Lotuses were especially associated with relief from the heat of summer. Since the Kangxi Emperor loved lotuses so much, when he ordered the construction of a summer palace in Jehol, he ensured that he could enjoy lotuses within his palaces. The construction was begun in 1703. When the main palace complex was completed in 1711, the Kangxi Emperor bestowed upon it the name Bishu Shanzhuang (Mountain Villa for Avoiding the Heat). It is recorded that the emperor required lotus ponds to be incorporated into the design of the palace, and lotus are planted in profusion throughout the Bishu Shanzhuang.

The Kangxi Emperor even composed several poems on the subject of lotuses. Of the four surviving poems written by the Kangxi Emperor on the subject of lotuses, three refer to the ‘thousand-petal lotus’. The following poem captures the tranquil pleasure experienced by the Kangxi Emperor as he sat at dusk in the imperial garden, enjoying the beauty and fragrance of the lotuses and watching the palace ladies in their boats viewing the blossoms, while favoured ministers try to capture the likeness of the lotuses in paintings.

Thousand-Petal Lotus
‘Early autumn in the Forbidden garden, the Jade Palace is cool;
Green lotuses in rushing stream, deliver clear music.
Thousands bloom above water, layered bright colours;
Countless rounds of wind blow, every stem fragrant.
Palace ladies row their boats, shaking the blue-green leaves;
Trusted ministers move their brushes, praising the red beauties.
Calming my mind, I sit quietly opposite the Western mountain;
Not disturbed by the scenery glowing in the setting sun.’

Lotus of a Thousand Petals (1722) by Jiang Tingxi. Collection of National Palace Museum

Comparison between Lotus of a Thousand Petals and the present falangcai bowl

Comparison between Lotus of a Thousand Petals and the present falangcai bowl

In the 61st year of Kangxi’s reign (1722), which was also the last year of his reign, the Kangxi Emperor commanded the court artist and Grand Secretary to the Imperial Court Jiang Tingxi (1669-1732) to create the painting Lotus of a Thousand Petals. The Kangxi Emperor was so delighted with the painting that he instructed seven of the ministers who were in attendance to compose poems and inscribe them on the painting. According to Christie’s specialists, there seems to be a clear similarity between the lotuses in the painting, which includes a pink double lotus, and those depicted on this bowl. It seems quite plausible that the painting served as an inspiration for the ceramic artist who painted the bowl and therefore it should be dated to 1722.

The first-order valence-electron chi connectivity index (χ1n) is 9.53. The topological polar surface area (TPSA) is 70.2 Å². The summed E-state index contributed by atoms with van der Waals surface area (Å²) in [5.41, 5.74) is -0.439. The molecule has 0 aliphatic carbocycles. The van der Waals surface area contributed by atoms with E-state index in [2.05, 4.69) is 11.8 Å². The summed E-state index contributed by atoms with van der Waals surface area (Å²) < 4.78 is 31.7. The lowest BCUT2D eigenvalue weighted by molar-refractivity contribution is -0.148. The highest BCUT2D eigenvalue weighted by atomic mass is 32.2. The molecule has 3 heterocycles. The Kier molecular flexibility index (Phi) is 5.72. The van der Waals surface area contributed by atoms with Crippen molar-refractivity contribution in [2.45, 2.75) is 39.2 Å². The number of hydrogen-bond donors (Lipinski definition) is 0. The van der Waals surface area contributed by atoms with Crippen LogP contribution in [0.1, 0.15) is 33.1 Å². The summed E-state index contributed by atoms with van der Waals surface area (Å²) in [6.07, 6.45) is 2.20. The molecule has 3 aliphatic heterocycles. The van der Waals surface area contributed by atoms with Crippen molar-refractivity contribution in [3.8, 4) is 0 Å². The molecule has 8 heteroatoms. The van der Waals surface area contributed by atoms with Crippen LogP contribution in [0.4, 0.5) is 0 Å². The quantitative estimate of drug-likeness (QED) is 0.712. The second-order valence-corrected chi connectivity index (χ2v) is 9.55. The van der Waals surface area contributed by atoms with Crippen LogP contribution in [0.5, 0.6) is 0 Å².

Depicted in the painting of Lotus of a Thousand Petals is a double lotus – one which has two blooms on a single stem. Double lotuses – bingdilian or bingtoulian - are highly prized, being regarded as particularly auspicious and in the current context also suggesting the reign of a wise and virtuous ruler, and successful future endeavours. Such flowers are also a literary reference to a loving couple who enjoy eternal harmony. Such double lotuses are especially valued because they cannot be induced artificially nor specially bred. Their appearance is rare and entirely natural, and their two flowers will in turn produce two seed pods.

Unfortunately, nowadays, we can only appreciate the beauty of thousand-petal lotus through surviving artworks and literature. At the end of the Qing dynasty and the early Republic of China, Bishu Shanzhuang was badly damaged by wars and unpolitical unrest. When the People's Republic of China was founded in 1949, thousand-petal lotuses could no longer be found in the dilapidated Imperial palaces, or in Aohan Banner, Mongolia, where it was first imported from.

A Fine and Extraordinary Imperial Ruby Red-Ground Falangcai ‘Double Lotus’ Bowl Kangxi Blue-Enamelled Four-Character Mark Within a Double Square and of the Period, Circa 1722

Lot no.: 2988
Diameter: 11cm
Provenance (sorted by The Value)

  • Alfred Trapnell (1838-1917)
  • Mrs Mary Jane Trapnell
  • Sold at Christie’s London, 16 February 1955, lot 88
  • Sydney L. Moss, London
  • R.F.A. Riesco (1877-1964) Collection, no. 388e
  • Bluett & Son, London
  • Sold at Sotheby’s Hong Kong, 15 November 1983, lot 277 (reported to be sold for HK$500,000)
  • The Robert Chang Collection, sold at Christie’s Hong Kong, 2 November 1999, lot 509 (sold for about HK$12,100,000)
  • The Dr Alice Cheng Collection, sold at Sotheby’s Hong Kong, 8 April, 2013, lot 101 (sold for HK$74,040,000)

Estimate: HK$100,000,000
Hammer price: HK$75,000,000
Price realised: HK$87,200,000

Auction summary

Auction house: Christie's Hong Kong
Venue: Hong Kong Convention and Exhibition Centre
Sale: A Dream Realised: Kangxi's Ultimate Falangcai Bowl
Sale date: 27 November 2019
Lots offered: 1
Sold by lots: 100%
Sale total: HK$87,200,000